By Michael R. Futterman
I don’t know if I am a good ally or if I am making a difference. And I know I still have a lot of work to do. But, I can tell you what I believe being a good ally is – it means being one in all aspects of your life, professionally and personally, all year long, not when it’s convenient and not only in June, during Pride month.
As a management side employment lawyer, it means making sure my clients are aware not only of their legal obligations concerning their LGBTQ+ employees, but also the benefits of having an open and welcoming organization where inclusivity and diversity are promoted. It means ensuring that LGBTQ+ issues are incorporated into employee training and development; that sexual orientation, gender identity, and gender expression are included in anti-discrimination policies; that clients large and small consider diversity and inclusion policies and initiatives, employee resource groups and support networks; and that my clients explore effective ways to recruit, retain and promote LGBTQ+ employees. It means ensuring that employer’s health benefits allow for same-sex and domestic partner coverage; that parental leave policies include equal benefits for parents of any gender; and that dress codes are gender-neutral. It means trying to create a workplace culture for LGBTQ+ employees where they feel safe, welcome and appreciated. Continue reading “What it means to be an LGBTQ+ ally?”
By Jeanette M. Berberich
To me, Pride Month is a time for reflection. It is a time to remember LGBTQIA+ history and to honor those who fought—and continue to fight—tirelessly for equality in the face of hate and intolerance. In 2022 alone, lawmakers have introduced more than 300 anti-LGBT bills at the state level and nationwide, largely targeting transgender youth. Our community owes a debt to our queer BIPOC- and trans- communities that laid the groundwork, created Pride, and made it a riot at Stonewall in 1969. Since then courageous LGBTQIA+ folx have continued to fight for our right to exist. We have come a long way, but we still have a long way to go. Not only do we face legal battles, but we also cannot forget individuals who face social and environmental battles every day.
We must also take time to celebrate what makes our community special—our diversity, vibrancy, acceptance, and love—and the progress we have made as a movement. Pride Month presents a perfect opportunity to remind ourselves of all we have to celebrate and as a reminder to continue to fight for the diversity, equity, and inclusivity initiatives that are so important to our community. Continue reading “Pride To Me”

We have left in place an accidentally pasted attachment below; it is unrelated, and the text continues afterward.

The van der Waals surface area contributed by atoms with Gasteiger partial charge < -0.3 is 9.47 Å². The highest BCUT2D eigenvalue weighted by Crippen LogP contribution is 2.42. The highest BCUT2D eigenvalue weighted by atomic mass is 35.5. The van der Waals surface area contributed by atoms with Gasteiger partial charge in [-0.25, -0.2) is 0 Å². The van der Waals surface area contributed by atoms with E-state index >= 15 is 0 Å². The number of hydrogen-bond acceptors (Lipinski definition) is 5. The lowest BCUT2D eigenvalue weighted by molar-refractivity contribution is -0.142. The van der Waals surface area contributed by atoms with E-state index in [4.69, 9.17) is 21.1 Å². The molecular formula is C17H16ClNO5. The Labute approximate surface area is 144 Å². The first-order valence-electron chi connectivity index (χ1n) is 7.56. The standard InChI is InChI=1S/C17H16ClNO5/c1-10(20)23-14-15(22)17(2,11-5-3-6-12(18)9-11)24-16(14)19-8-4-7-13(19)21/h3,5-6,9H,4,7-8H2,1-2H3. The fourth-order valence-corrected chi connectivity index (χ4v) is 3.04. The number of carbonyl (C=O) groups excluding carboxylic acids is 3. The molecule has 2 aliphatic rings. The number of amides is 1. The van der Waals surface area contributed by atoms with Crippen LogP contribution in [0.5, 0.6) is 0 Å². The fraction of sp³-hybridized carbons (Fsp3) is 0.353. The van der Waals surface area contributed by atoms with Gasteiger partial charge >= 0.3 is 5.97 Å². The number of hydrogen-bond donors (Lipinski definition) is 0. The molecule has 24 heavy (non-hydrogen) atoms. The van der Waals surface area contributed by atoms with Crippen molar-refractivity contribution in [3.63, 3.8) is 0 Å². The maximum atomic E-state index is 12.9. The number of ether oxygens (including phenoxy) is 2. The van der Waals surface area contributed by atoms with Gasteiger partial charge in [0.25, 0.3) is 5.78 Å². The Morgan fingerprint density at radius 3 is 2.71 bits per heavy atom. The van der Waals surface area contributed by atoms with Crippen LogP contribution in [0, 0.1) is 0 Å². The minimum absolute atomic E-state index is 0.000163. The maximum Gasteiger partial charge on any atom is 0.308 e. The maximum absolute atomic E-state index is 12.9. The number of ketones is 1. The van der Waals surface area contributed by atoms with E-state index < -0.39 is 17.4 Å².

By Edward Cramp
Clients of the Duane Morris law firm deserve the very best legal representation. It does not matter what kind of client they are. We have clients of all shapes and sizes. Some are publicly traded companies with large internal legal departments. Others are family businesses that have served their communities for generations. And, some are pro bono clients who need our advice to do good in the world.
Regardless of who the client is, they deserve the best. Our lawyers and staff can only give their best if they feel supported and accepted at work for who they are and who they love. Only then will they bring their whole self to the profession. Continue reading “Bring Your Whole Self”
By Ryan Wesley Brown
Planning a wedding is stressful, especially in our semi-post-COVID world, where the specter of another surge of illness still looms over any large event. But a new anxiety now hangs over my own wedding planning: legal impossibility. The Supreme Court majority is methodically laying the groundwork to unravel decades of hard-won civil rights battles, stare decisis be damned.
Public opinion on LGBTQ rights has shifted during recent years. For example, a 2021 Gallup Poll shows that 70% of Americans believe that same-sex couples should be entitled to legally protected marriage rights. National brands, including retailers, banks, and tech companies, have embraced Pride month as part of the annual cycle of holidays and marketing campaigns. Slotting neatly between the tent pole summer holidays of Memorial Day and Independence Day, one might be tempted to believe that queer America has achieved some sort of immutable victory in the fight for equality. Continue reading “Tiny Protests: Living Pride Every Day”
By David E. Watson
That was my first reaction when Ed Cramp mentioned he wanted to start a firm wide LGBTQ affinity group.